MSRB Board Identifies Priority Rules for Retrospective Rule Review in 2019

Date: February 5, 2019

Contact: Jennifer A. Galloway, Chief Communications Officer


Washington, DC – The Municipal Securities Rulemaking Board (MSRB) today announced key rules it plans to review in 2019 as part of its ongoing retrospective rule review, which is focused on ensuring MSRB rules are effective, up-to-date and reflective of current market practices.

“Today’s market requires that we reevaluate and modernize certain rules to reflect rapid change in our market,” said Gary Hall, Chair of the MSRB Board of Directors. “We need to ensure that the interests of investors and issuers are protected and that financial professionals can serve them effectively and without unnecessary burdens.”

In October 2018, the Board elevated the MSRB’s retrospective rule review efforts as a strategic initiative and subsequently developed criteria to identify key rules for review. At its January 2019 meeting, the Board approved the work plan for the year, with MSRB Rule G-23, on activities of financial advisors, and a recently implemented requirement of MSRB G-34, on CUSIP numbers, new issue and market information requirements, as the highest priorities. The plan includes filing with the U.S. Securities and Exchange Commission (SEC) to eliminate MSRB Rule G-29, which requires dealers to keep a copy of all MSRB rules in all offices that conduct municipal securities activities. Rule G-29 has become obsolete due to public accessibility of the rules on the MSRB’s website.  

The retrospective rule review also includes a technical review of the entire MSRB rulebook to, among other things, delete transitional provisions that are no longer in operation and update outdated references. The MSRB will also make enhancements to the display of information on the MSRB website to facilitate easier access to relevant regulatory information, including the amendment history of all rules. Read about the retrospective rule review.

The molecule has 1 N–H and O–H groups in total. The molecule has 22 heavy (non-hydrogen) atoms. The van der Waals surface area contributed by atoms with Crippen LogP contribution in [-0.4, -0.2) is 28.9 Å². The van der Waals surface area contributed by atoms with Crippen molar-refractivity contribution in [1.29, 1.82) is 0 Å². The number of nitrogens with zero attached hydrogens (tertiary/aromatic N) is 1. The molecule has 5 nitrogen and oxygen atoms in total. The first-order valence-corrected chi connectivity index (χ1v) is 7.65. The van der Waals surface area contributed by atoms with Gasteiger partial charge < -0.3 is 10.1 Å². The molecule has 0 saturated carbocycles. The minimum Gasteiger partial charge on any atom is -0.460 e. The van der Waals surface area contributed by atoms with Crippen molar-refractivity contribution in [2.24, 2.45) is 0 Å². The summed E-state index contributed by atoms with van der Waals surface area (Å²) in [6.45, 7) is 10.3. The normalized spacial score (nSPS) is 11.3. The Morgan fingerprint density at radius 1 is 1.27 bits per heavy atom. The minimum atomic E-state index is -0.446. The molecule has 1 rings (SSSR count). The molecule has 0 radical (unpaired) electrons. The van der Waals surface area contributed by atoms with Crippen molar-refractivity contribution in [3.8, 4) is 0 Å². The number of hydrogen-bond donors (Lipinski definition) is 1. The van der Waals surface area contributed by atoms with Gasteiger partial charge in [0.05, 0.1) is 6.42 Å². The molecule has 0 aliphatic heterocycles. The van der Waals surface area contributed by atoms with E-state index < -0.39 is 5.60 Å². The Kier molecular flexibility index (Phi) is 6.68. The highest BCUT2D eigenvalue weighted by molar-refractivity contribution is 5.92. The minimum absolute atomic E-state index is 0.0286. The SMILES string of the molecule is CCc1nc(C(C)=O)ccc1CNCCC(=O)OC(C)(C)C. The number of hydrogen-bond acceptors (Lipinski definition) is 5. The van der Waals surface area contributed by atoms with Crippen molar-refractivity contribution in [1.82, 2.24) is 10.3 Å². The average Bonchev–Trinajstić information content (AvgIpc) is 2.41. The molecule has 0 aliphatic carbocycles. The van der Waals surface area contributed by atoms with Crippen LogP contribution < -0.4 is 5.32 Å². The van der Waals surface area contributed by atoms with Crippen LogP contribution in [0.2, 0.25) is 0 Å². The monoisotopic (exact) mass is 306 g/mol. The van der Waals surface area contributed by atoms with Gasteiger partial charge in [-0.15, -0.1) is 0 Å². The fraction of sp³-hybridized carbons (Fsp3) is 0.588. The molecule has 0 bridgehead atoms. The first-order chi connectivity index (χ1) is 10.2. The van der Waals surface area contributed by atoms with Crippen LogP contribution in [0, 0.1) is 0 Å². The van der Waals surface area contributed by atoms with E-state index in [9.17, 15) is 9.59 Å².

The MSRB began a formal retrospective rule review in 2012 to help ensure MSRB rules and interpretive guidance are effective in their principal goal of protecting investors, issuers and the public interest, and that they are not overly burdensome, are clear and harmonized with the rules of other regulators, as appropriate, and reflective of current market practices.

Stakeholders are encouraged to submit comments on any aspect of the organization’s retrospective rule review. Comments should be directed to Ronald Smith, MSRB Corporate Secretary, at

The MSRB protects investors, state and local governments and other municipal entities, and the public interest by promoting a fair and efficient municipal securities market. The MSRB fulfills this mission by regulating the municipal securities firms, banks and municipal advisors that engage in municipal securities and advisory activities. To further protect market participants, the MSRB provides market transparency through its Electronic Municipal Market Access (EMMA®) website, the official repository for information on all municipal bonds. The MSRB also serves as an objective resource on the municipal market, conducts extensive education and outreach to market stakeholders, and provides market leadership on key issues. The MSRB is a self-regulatory organization governed by a 21-member board of directors that has a majority of public members, in addition to representatives of regulated entities. The MSRB is overseen by the Securities and Exchange Commission and Congress.